Buckeye Retirement Co LLC Ltd v. Buffa

Filing 73

RULING: granting in part 67 Motion for Supplemental Post-Judgment Discovery Orders and Supplemental Relief. Signed by Judge Joan G. Margolis on 8/5/2011. (Rodko, B.)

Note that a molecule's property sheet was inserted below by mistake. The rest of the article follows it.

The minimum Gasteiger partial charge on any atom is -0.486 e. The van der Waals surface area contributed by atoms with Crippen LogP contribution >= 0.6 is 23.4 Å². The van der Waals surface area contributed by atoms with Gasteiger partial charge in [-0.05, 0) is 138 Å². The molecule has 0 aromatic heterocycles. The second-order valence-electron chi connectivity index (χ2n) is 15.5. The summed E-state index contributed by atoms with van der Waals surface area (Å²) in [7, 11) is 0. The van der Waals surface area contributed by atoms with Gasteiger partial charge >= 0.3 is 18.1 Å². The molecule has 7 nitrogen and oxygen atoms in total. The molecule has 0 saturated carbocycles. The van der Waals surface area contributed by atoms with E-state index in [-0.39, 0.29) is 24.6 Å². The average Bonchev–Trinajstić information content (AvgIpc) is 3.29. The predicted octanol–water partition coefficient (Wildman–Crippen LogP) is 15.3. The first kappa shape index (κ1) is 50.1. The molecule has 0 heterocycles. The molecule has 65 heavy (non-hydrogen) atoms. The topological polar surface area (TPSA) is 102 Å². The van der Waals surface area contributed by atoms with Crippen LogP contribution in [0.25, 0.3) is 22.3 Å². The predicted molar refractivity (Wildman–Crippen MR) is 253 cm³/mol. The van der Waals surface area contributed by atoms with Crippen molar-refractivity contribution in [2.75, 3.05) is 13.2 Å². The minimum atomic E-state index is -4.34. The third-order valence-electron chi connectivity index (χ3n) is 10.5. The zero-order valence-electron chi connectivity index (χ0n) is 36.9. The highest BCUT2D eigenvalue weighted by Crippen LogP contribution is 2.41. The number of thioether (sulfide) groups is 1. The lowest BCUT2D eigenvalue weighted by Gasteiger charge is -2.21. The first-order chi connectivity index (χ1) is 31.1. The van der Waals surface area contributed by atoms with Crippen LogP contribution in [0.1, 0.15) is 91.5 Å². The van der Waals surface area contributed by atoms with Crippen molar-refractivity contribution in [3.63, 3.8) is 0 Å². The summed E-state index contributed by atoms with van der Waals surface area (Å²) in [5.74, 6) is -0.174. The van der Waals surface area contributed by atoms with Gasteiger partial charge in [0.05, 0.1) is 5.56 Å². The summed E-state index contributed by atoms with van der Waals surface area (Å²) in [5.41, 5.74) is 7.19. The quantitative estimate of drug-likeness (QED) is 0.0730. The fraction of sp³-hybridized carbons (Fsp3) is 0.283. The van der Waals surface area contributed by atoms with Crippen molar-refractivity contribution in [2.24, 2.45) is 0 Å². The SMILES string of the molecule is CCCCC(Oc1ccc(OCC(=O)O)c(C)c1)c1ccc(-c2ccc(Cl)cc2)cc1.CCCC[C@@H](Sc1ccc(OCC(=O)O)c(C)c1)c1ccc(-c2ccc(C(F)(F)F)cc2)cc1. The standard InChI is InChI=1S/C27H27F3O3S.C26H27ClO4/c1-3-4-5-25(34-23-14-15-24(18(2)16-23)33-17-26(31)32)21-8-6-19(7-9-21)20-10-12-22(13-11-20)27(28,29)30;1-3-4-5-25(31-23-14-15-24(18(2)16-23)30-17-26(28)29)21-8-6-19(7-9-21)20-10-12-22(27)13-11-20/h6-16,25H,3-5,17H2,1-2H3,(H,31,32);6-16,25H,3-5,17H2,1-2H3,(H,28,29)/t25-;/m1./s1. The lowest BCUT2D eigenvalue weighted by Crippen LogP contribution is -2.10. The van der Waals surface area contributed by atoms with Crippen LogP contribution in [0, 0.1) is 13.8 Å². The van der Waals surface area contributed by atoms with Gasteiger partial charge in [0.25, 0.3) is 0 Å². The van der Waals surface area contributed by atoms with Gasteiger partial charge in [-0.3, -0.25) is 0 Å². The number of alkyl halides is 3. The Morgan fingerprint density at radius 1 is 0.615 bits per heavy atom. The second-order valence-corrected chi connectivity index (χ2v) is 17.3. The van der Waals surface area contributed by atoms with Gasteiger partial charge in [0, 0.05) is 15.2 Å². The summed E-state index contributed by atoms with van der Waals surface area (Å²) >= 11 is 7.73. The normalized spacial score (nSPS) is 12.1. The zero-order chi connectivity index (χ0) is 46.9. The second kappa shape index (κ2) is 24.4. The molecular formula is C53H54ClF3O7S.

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IN THE UNITED STATES DISTRICT COURT FOR THE DISTRICT OF CONNECTICUT ----------------------------------------------------------x : BUCKEYE RETIREMENT CO., LLC, LTD : : v. : : : ANTHONY BUFFA : : ---------------------------------------------------------x 3:05 CV 769 (JGM) DATE: AUGUST 5, 2011 RULING ON PLAINTIFF’S MOTION FOR SUPPLEMENTAL POST-JUDGMENT DISCOVERY ORDERS AND SUPPLEMENTAL RELIEF IN ORDER OF AID OF EXECUTION Although familiarity with the factual and procedural background of this litigation is presumed, the following is relevant to plaintiff’s pending motion. On December 15, 2005, the parties consented to trial before this Magistrate Judge. (Dkt. #20). On May 5, 2006, this Magistrate Judge filed her Ruling on Plaintiff’s Motion for Summary Judgment, granting in part plaintiff’s motion to the extent that defendant is liable to plaintiff for a promissory note [“Note”] made by defendant to the Fifth Third Bank, which Note was assigned to plaintiff on April 14, 2005; a hearing was to be held as to the issue of damages. (Dkt. #28, at 2, 5-7; see Dkt. #32). Eight days before the scheduled hearing date, the parties filed a Joint Stipulation of Judgment in the amount of $180,000, so ordered by this Magistrate Judge on July 20, 2006. (Dkts. ##33-35).1 On August 2, 2006, plaintiff filed an application for a writ of execution for the total unpaid judgment, which was issued two days later. (Dkt. #36). On November 15, 2006, plaintiff filed its first Motion for Judgment Debtor Examination and Post-Judgment Discovery (Dkt. #37), which this Magistrate Judge granted, by agreement of counsel (Dkts. ##38-39). 1 The Judgment was not entered by the Clerk’s Office until May 18, 2007. (Dkt. #45). On March 14, 2007, plaintiff filed a Motion for Charging Order against defendant’s limited liability company, Endeavor Capital Management, LLC [“Endeavor, LLC”] for the collection of the unpaid judgment, plus interest (Dkt. #40); on April 11, 2007, this Magistrate Judge granted plaintiff’s motion, absent objection. (Dkt. #41). Two weeks later, on April 25, 2007, plaintiff filed its Motion for Supplemental Post-Judgment Discovery Order. (Dkt. #42). On June 14, 2007, this Magistrate Judge filed a Ruling on Plaintiff’s Motion for Supplemental Post-Judgment Discovery Order (Dkt. #48)[“June 2007 Ruling”] which denied plaintiff’s motion without prejudice to renewal: The evidence presented to the Court does not support a “reasonabl[e] belie[f]” that Nancy Haar has assets of her husband, the judgment debtor, thus preventing plaintiff from collecting on the unpaid judgment. Nonetheless, the Court is of the opinion that plaintiff is entitled to continue to pursue limited discovery of the assets of the judgment debtor, if any, and to engage in further discovery from defendant that would support its allegation that defendant engaged in a “probable fraudulent transfer.” (At 4). More than one year later, on September 10, 2008, plaintiff filed its Motion to Compel Compliance with Charging Order and Motion for Post Judgment Discovery Order (Dkts. ##49-50), regarding Endeavor, LLC and Emigrant Mortgage Co, Inc.; both motions were granted, absent objection, on October 7, 2008. (Dkts. ##51-52). Shortly thereafter, on November 17, 2008, plaintiff filed its Application for Wage Execution (Dkt. #53), which was granted in an amount not to exceed $8.07/week prior to December 31, 2008 and not to exceed $4.57/week starting on January 1, 2009. (Dkt. #58; see also Dkts. ##54-57). On January 6, 2009, plaintiff next filed its Motion for Order Re Post-Judgment Discovery, filed January 6, 2009 (Dkt. #59), which sought post-judgment discovery under CONN . GEN . STAT . § 52-351b, namely production of defendant’s tax returns, both state and 2 federal, along with documents supporting those returns and the tax returns of Endeavor, LLC. Defendant opposed this motion, on the grounds that neither Endeavor, LLC nor defendant’s wife, Nancy Haar, were a judgment debtor, so that their tax returns and other financial information were not object to discovery by plaintiff under CONN . GEN . STAT . § 52351b, and that circumstances had not changed since the June 2007 Ruling. (Dkt. #60, at 1-3). Based upon “the simple language” of CONN . GEN . STAT . § 52-351b(a) that “[a] judgment creditor may obtain discovery from the judgment debtor, or from any third person the judgment creditor reasonably believes, in good faith, may have assets of the judgment debtor . . . .” (emphasis added), and given that “[n]ot a dime of [the] judgment has been paid by [defendant],” despite the multiple post-judgment motions filed by plaintiff, this Magistrate Judge held in her Ruling on Plaintiff’s Motion for Order Re: Post Judgment Discovery, filed January 27, 2009 (Dkt. #62)[“January 2009 Ruling”] that it was “appropriate for defendant, his wife, and Endeavor, LLC to submit the requested documents to this Magistrate Judge for her in camera review, to determine if indeed Ms. Haar and/or Endeavor, LLC are third persons who may have assets of the judgment debtor.” In accordance with the January 2009 Ruling, on February 29, 2009, defendant submitted the multiple financial records for the years 2006 and 20072 to this Magistrate 2 The documents included: (1) the 2006 U.S. Individual Income Tax Return, Form 1040, filed jointly by defendant and Haar, together with all supporting schedules; (2) the 2007 U.S. Individual Income Tax Return, Form 1040, filed jointly by defendant and Haar, together with all supporting schedules; (3) the 2006 U.S. Return of Partnership Income, Form 1065, for Endeavor, LLC, together with all supporting schedules; (4) the 2007 U.S. Return of Partnership Income, Form 1065, for Endeavor, LLC, together with all supporting schedules; (5) the 2006 Joint Connecticut Resident Income Tax Return, Form CT-1040, filed by defendant and Haar; (6) the 2007 Joint Connecticut Resident Income Tax Return, Form CT-1040, filed by defendant and Haar; (7) the 2006 Connecticut Composite Income Tax Return, Form CT-1065/CT-1120SI, for Endeavor, LLC; and (8) the 2007 Connecticut Composite Income Tax Return, Form CT-1065/CT-1120SI, for Endeavor, LLC . 3 Judge for her in camera review, after which this Magistrate Judge held in her Ruling Following In Camera Review, filed March 3, 2009 (Dkt. #64)[“First March 2009 Ruling”] that “none of the items contain any information that would ‘support [plaintiff’s] allegation that defendant engaged in a probable fraudulent transfer.’” (At 4)(quotations & alterations omitted).3 The First March 2009 Ruling continued: However, in Endeavor, LLC’s 2006 Form 1065 and 2007 Form 1065, there are significant travel expenses, especially in comparison to the total expenses and gross receipts. In light of the deduction for “Haar Buffa Vacation Expense,” there is enough of a red flag to require supplemental documentation justifying such large sums as genuine business travel, as opposed to personal travel. (Id.).4 The First March 2009 Ruling required the submission of documentation for all travel in excess of $500 to this Magistrate Judge’s Chambers for additional in camera review. (Id.). Twenty days later, this Magistrate Judge filed the Ruling Following Second In Camera Review (Dkt. #65)([“Second March 2009 Ruling”], which agreed that Endeavor, LLC had “amply justified [the travel expenses] as legitimate business travel, as opposed to personal travel [so that] no further disclosure to plaintiff [was] necessary.” (At 3). There was no further activity on the docket sheet for more than two years until June 6, 2011, when plaintiff filed the pending Motion for Supplemental Post-Judgment Discovery Orders and Supplemental Relief in Order of Aid of Execution (Dkt. #67).5 On July 15, 2011, 3 The First March 2009 Ruling found that “[t]here [was] one suspicious item, an entry on Endeavor, LLC’s 2007 Form 1065, showing a deduction for ‘Haar Buffa Vacation Expense,’ but the amount [was] de minimis relative to the amount of the judgment here[,]” so that no disclosure of these documents was required. (Id.). 4 See note 3 supra. 5 The following items were attached: excerpt from the deposition of Anthony Buffa, taken on May 12, 2011 (Exh. A)[“Buffa Depo.”]; and copy of case law (Exhs. B-E). 4 defendant filed his brief in opposition. (Dkt. #716 ; see also Dkts. ##69-70). Ten days later, plaintiff filed its reply brief. (Dkt. #72).7 For the reasons stated below, plaintiff’s Motion for Supplemental Post-Judgment Discovery Orders and Supplemental Relief in Order of Aid of Execution (Dkt. #67) is granted in part. I. DISCUSSION The parties agree that defendant Buffa is a private equity investor employed on a fulltime basis by Endeavor, LLC; defendant Buffa has a ninety-nine percent ownership in Endeavor, LLC while his wife, Nancy Haar owns the remaining one percent interest; Haar works on less than a full time basis for Endeavor, LLC, which is the only source of income for the couple. (Dkt. #67, at 2; Dkt. #71, at 1). On May 12, 2011, plaintiff conducted a second deposition of defendant Buffa, at which defendant Buffa testified that he works more than fifty hours per week for Endeavor, LLC, including travel, consisting of ten to twelve hours per day, five days a week, plus four to six hours during the weekend, which adds up to fifty-four to sixty-six hours per week, for which he receives an annual salary of $20,000; he further testified that he has not received any income from Endeavor, LLC for the last five to six months. (Dkt. #67, at 4 & Exh. A; Dkt. #72, Exh. A). Defendant Buffa also testified that Haar works for Endeavor, LLC six to eight hours per day, only three to four days a week, which adds up to eighteen to thirty-two hours per week, a reduced work load because her “focus” is on raising the couple’s children. (Dkt. 6 Five exhibits were attached: copies of U.S. Return of Partnership Income, Form 1065, for Endeavor Capital Management LLC, for the tax years 2008, 2009 and 2010 (Exhs. A-C); affidavit of Thomas Buffa, sworn to July 15, 2011 (Exh. D)[“Thomas Buffa Aff’t”]; and affidavit of Nancy E. Haar, also sworn to July 15, 2011 (Exh. E)[“Haar Aff’t”]. 7 Attached as Exh. A were additional excerpts from the Buffa Deposition. 5 #67, at 4). Defendant Buffa further testified that Haar had received an annual salary of $120,000 from Endeavor, LCC but for the last several years, had been paid between $75,000 to $100,000 per year. (Dkt. #67, at 4 & Exh. A; Dkt. #72, at 1). When defendant Buffa was asked the reason for this obvious disparity in workload and commensurate pay, defendant Buffa responded that he did not know the rationale behind this, despite being the majority owner by a ratio of ninety-nine to one, and despite being the company’s managing member; he testified that it was Haar’s decision about how she would be paid. (Dkt. #67, at 4-5 & Exh. A; Dkt. #72, at 1-2). The following colloquy occurred regarding this allocation: Q: Okay. Is the decision to pay . . . Haar $120,000 and you $19,000 arbitrary? A: What do you mean by “arbitrary?” Q: Is there a rationale for it? A: I don’t know. Q: Sir, somebody has to decide that . . . Haar is going to be paid $120,000; right? A. It is my wife’s decision because she controls all the financial books and checking accounts and records of the firm. I want to remain married. And I want to see my daughter get out of high school. And to remain married, I’ve made compromises to do what I need to do to keep a stable home life and have my daughter get through high school and not get evicted from my house or evicted from my marriage. So, I’ve, you know, if that’s what you deem to be arbitrary, then it is arbitrary. It is her decision. Q. Okay. So, if I’m understanding you, sir, the decision to pay . . . Haar $120,000 and you $19,000 is because you have a lot of creditors. A. No, it’s the decision of my wife to pay herself when she’s paid and pay me what I’m paid because she wants to make sure she can cover the expenses of the family. Q. But why wouldn’t she be able to cover the expenses of the family 6 if she paid you $120,000? A: Because I would not be able to keep up with that. Q: Because you have creditors? A: I have many creditors. Q: Including Buckeye? A: Correct. (Dkt. #67, at 5-6). Thus, plaintiff concludes that “it is evident that the decision to allocate income to Haar . . . was out of a fear that Buffa’s income would be subject to execution by his creditors[,]” and “it is unusual (to say the least)” that as a one percent owner of Endeavor, LLC, Haas has “total and complete control over the accounts of Endeavor, LLC and over how income is paid out to the employees and members.” (Id. at 6). Plaintiff argues that the allocation arrangement between defendant and Haar is referred to as a “diversion of the fruits of one’s labor” arrangement, which has been “repeatedly rejected” by the federal courts, bankruptcy courts, and state courts in Connecticut. (Id. at 7-8 & Exhs. B-D). In light of Haar’s background, including her representation that she has an MBA and is “familiar with investment banking[,]” plaintiff concedes that it is “not in a position (yet) to dispute Haar’s claim of qualification or expertise nor the validity” of the allocation arrangement, but is nonetheless entitled to conduct discovery regarding Haar’s contribution to Endeavor, LLC to determine if the allocation arrangement can be “substantiated[]” or if it constitutes a fraudulent transfer. (Id. at 8-9). Therefore, plaintiff seeks supplemental discovery from both Haar and Endeavor, LLC, namely to question Haar individually and to question Endeavor, LLC through a designated representative regarding this allocation and Haar’s expenditures, 7 pursuant to CONN . GEN . STAT . §§ 52-351b(c), 52-356b(a)(1)-(2). (Id. at 9-10).8 In his brief in opposition, defendant asserts that he “currently lacks the financial capacity to pay anything towards the outstanding judgment balance[,]” and that he has numerous other creditors, including the IRS, to whom he owes “substantial amounts of money.” (Dkt. #71, at 2). He also represents that Haar also works in the private equity investment industry and “has both a formal education and decades of experience in this line of work.” (Id. & Haar Aff’t). Defendant further contends that he “misunderstood the questions being asked, mis[-]spoke or was [misled] by the questions asked” at the second deposition, at which he appeared without counsel, and that his testimony is in conflict with his U.S. individual tax returns, Form 1040, for the years 2007 through 2010, which show wages from Endeavor, LLC for $5,600 in 2007, $19,200 in 2008, $19,200 for 2009, and $15,200 for 2010, with Haar receiving no wages “whatsoever” for the years 2007-09, while the Schedule K-1 Forms for Endeavor, LLC properly allocate ninety-nine percent profits and losses to defendant and one percent to Haar for the years 2007-09. (Id. at 3-5 & Exhs. AC).9 Therefore, defense counsel maintains that he is “at a loss as to why plaintiff’s counsel would not have recognized that Buffa was mis[-]speaking, misunderstood the question or 8 Plaintiff also reserves the opportunity to seek an order holding defendant, Haar and/or Endeavor, LLC in contempt of court, “depending upon the information and testimony provided. . . .” (Id. at 10). 9 These tax returns were prepared by defendant’s brother, Thomas Buffa, a tax attorney with offices located in Chicago; he avers that “[t]o the best of [his] knowledge, all tax return filings are true and correct based upon bookkeeping and bank records maintained by Endeavor.” (Thomas Buffa Aff’t, ¶¶ 2-7). He also “cannot explain” his brother’s testimony. (Id. ¶ 8). In its reply brief, plaintiff argues that this affidavit constitutes inadmissible hearsay, and because Attorney Buffa is beyond the court’s subpoena power, so that he is not subject to crossexamination by plaintiff. (Dkt. #72, at 4). 8 was simply confused or misinformed[,]” that based on the tax returns for 2007-10 “there is absolutely no evidence to support . . . plaintiff’s claims that Buffa is diverting the fruit of his labor to . . . Haar[,]” and that “[o]ther than Buffa’s obviously confused and flawed testimony, nothing in . . . plaintiff’s discovery revealed probable or alleged fraudulent transfers as between Buffa and his wife. . . .” (Id. at 5-6). In its reply brief, plaintiff characterizes defendant as “trying to ‘walk away’ from his clear testimony, under oath,” which testimony was “clear[] and unequivocal[,]” and that the claim that defendant misunderstood the questions is “patently absurd” in light of defendant’s thirty-one years of expertise as a financial adviser, which claim is “nothing more than a fabrication to cover his tracks.” (Dkt. #72, at 1-3 & Exh. A). Plaintiff additionally argues that because of the “discrepancy between the tax returns and the honest testimony of Buffa,” further examination is necessary “to determine who is telling the truth and to explain these discrepancies.” (Id. at 4). Plaintiff’s counsel is correct that defendant’s testimony was indeed “clear[] and unequivocal[,]” did not reflect any confusion or misunderstanding regarding six separate questions posed to him (particularly given defendant’s line of work and experience), and is clearly at variance with the IRS filings made by defendant, Haar and Endeavor, LLC. For that reason alone, plaintiff is entitled to limited, supplemental post-judgment discovery, so that it can uncover whether there was a “diversion of the fruit of one’s labor” arrangement, as reflected by defendant’s testimony. Therefore, at the present time, and without prejudice to plaintiff seeking additional post-judgment discovery and other remedies in the future, it is hereby ORDERED that Endeavor, LLC shall (a) appear (at a mutually agreeable time on or before October 31, 2011), through a properly designated representative (who may be 9 Nancy Haar) to testify at a deposition in this matter concerning the allocation of salary and/or distributions from Endeavor, LLC by and between Anthony Buffa and Nancy Haar; and (b) shall produce, at least twenty-one days before the deposition, any and all documents in its possession concerning the allocation of salary and/or distributions from Endeavor by and between Anthony Buffa and Nancy Haar.10 Dated this 5th day of August, 2011, at New Haven, Connecticut. /s/ Joan G. Margolis, USMJ Joan Glazer Margolis United States Magistrate Judge 10 In light of the significant ramifications of the testimony at this deposition, it goes without saying that it would be highly prudent for defendant to be represented by counsel at this deposition. 10